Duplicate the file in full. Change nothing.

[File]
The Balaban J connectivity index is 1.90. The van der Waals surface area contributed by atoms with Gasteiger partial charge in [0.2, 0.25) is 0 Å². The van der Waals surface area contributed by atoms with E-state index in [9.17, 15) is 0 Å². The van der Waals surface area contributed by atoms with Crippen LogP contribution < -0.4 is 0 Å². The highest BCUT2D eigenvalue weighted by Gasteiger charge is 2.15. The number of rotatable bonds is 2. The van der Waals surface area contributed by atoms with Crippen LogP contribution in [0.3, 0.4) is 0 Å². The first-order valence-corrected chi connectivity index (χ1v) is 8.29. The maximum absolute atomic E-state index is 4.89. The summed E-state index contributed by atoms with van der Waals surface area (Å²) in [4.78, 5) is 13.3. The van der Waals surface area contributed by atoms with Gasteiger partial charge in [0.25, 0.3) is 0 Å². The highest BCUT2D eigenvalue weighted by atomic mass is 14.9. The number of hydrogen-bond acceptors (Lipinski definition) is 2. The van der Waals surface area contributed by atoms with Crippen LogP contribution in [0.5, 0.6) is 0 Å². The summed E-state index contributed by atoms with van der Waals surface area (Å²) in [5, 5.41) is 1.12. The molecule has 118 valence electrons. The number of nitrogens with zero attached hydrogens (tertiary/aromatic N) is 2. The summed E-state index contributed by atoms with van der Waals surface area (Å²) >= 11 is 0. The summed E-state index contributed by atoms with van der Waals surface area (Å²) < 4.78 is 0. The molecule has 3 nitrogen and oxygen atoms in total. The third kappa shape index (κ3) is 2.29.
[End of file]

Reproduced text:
The Balaban J connectivity index is 1.90. The van der Waals surface area contributed by atoms with Gasteiger partial charge in [0.2, 0.25) is 0 Å². The van der Waals surface area contributed by atoms with E-state index in [9.17, 15) is 0 Å². The van der Waals surface area contributed by atoms with Crippen LogP contribution < -0.4 is 0 Å². The highest BCUT2D eigenvalue weighted by Gasteiger charge is 2.15. The number of rotatable bonds is 2. The van der Waals surface area contributed by atoms with Crippen LogP contribution in [0.3, 0.4) is 0 Å². The first-order valence-corrected chi connectivity index (χ1v) is 8.29. The maximum absolute atomic E-state index is 4.89. The summed E-state index contributed by atoms with van der Waals surface area (Å²) in [4.78, 5) is 13.3. The van der Waals surface area contributed by atoms with Gasteiger partial charge in [0.25, 0.3) is 0 Å². The highest BCUT2D eigenvalue weighted by atomic mass is 14.9. The number of hydrogen-bond acceptors (Lipinski definition) is 2. The van der Waals surface area contributed by atoms with Crippen LogP contribution in [0.5, 0.6) is 0 Å². The summed E-state index contributed by atoms with van der Waals surface area (Å²) in [5, 5.41) is 1.12. The molecule has 118 valence electrons. The number of nitrogens with zero attached hydrogens (tertiary/aromatic N) is 2. The summed E-state index contributed by atoms with van der Waals surface area (Å²) >= 11 is 0. The summed E-state index contributed by atoms with van der Waals surface area (Å²) < 4.78 is 0. The molecule has 3 nitrogen and oxygen atoms in total. The third kappa shape index (κ3) is 2.29.